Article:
“I had a very simple way of doing a jazz session,” Mr. Hentoff said. “Most of the musicians were pretty well relaxed because I never bothered them and rarely interfered in the music. I’d covered some sessions and got very angry” at the label executives “who tried to run them.”
But Mr. Hentoff said he worried about being typecast, and when opportunities arose to write about other subjects for The Village Voice and The New Yorker, he leapt at those chances. In the 1960s, sensitized by his friendships with jazz musicians, he spoke out strongly in support of the civil rights movement — the film shows him squaring off against William F. Buckley Jr. — and the 1970s allowed him to focus on what he viewed as growing government encroachment on individual freedoms.
These days, Mr. Hentoff describes himself as “an imperfect libertarian.” He became a senior fellow at the Cato Institute, a libertarian think tank, in 2009 and lately has been promoting the presidential hopes of Senator Rand Paul, Republican of Kentucky, who, he said, “knows the Constitution” and shares his position on civil liberties issues like surveillance and the use of drones.
In the film, Mr. Lewis tracks Mr. Hentoff’s shift to what he regards as social conservatism to the early 1980s, when Mr. Hentoff broke with colleagues on abortion and responses to the AIDS epidemic. He has been particularly unyielding on abortion, “casting himself as the defender of the fetus and the rights of the fetus,” Mr. Lewis said, and alienating many friends on the left.
“He thinks he has to follow things to an absolutist position,” his wife, the writer Margot Hentoff, says in the film, for which she was interviewed separately. “He loves conflict,” she also said. “It’s fun” for him. She added: “I love it too. It’s great.”
In the film, Ms. Hentoff talks about having had an abortion in the 1960s, with her husband acknowledging that he reluctantly acquiesced. “There is an inherent contradiction between his position and his actions that I tried to bring out in the film as best I could,” Mr. Lewis said.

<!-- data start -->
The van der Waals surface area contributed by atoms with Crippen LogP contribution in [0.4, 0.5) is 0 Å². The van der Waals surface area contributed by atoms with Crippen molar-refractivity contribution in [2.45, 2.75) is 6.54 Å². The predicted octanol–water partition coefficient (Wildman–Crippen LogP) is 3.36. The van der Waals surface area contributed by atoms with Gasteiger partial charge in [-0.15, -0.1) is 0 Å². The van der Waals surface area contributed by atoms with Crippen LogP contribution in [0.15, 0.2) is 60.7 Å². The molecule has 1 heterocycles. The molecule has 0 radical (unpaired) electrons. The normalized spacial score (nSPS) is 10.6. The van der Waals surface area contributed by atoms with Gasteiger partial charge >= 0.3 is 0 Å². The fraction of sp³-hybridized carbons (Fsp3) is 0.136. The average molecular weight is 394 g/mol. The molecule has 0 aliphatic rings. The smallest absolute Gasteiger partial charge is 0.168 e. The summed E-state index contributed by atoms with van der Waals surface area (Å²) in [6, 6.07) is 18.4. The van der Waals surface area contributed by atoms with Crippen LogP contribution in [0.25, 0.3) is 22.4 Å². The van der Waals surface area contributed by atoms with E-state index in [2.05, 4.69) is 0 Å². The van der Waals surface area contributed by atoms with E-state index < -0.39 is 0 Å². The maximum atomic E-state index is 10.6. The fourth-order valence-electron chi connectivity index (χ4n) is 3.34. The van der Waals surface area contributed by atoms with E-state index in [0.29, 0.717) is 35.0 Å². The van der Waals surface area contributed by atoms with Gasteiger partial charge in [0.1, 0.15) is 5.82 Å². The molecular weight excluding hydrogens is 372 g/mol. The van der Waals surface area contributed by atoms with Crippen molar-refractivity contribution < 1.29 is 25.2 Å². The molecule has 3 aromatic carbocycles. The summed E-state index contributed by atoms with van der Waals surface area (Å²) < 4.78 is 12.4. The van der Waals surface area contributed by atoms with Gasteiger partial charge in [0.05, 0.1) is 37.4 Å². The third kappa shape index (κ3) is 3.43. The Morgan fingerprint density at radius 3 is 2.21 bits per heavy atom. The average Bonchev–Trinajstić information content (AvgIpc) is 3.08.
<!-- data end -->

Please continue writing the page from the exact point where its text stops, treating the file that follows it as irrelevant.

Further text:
On other issues related to civil liberties, Mr. Hentoff’s views remain where they always have been. Asked about the current Supreme Court, he replied with a single Yiddish word, “Oy.”
“This court, I get very worried when something very important is coming up to them,” he said. “We do not have a good court, and if this continues, we will be in more and more trouble.”
“The Pleasures of Being Out of Step,” whose title comes from a phrase in one of Mr. Hentoff’s memoirs, is accompanied by Mr. Lewis’s book of the same title, published by the CUNY Journalism Press. It is an oral history with Mr. Hentoff and many others in the style of Studs Terkel, and provides firsthand accounts of some of the main ideological and aesthetic battles that engaged New York intellectuals from the 1950s onward.
“Basically, the objective was that I wanted to get all the good stuff that was on the cutting room floor out into the public,” Mr. Lewis said. “It enables the speakers to go deep, with a lot of detail you obviously can’t put into a film.”
In both the film and the book, Mr. Hentoff comes across as an iconoclast. Mr. Lewis prefers to use the word “curmudgeon,” though Mr. Hentoff begs to differ.
“I’m not doing it to be a gadfly, I’m really serious about this stuff,” he said. He added: “Without intending to, I learned to be an outsider. I’ve been an outsider all my life, and what I’ve concluded is that you can learn a lot by being there.”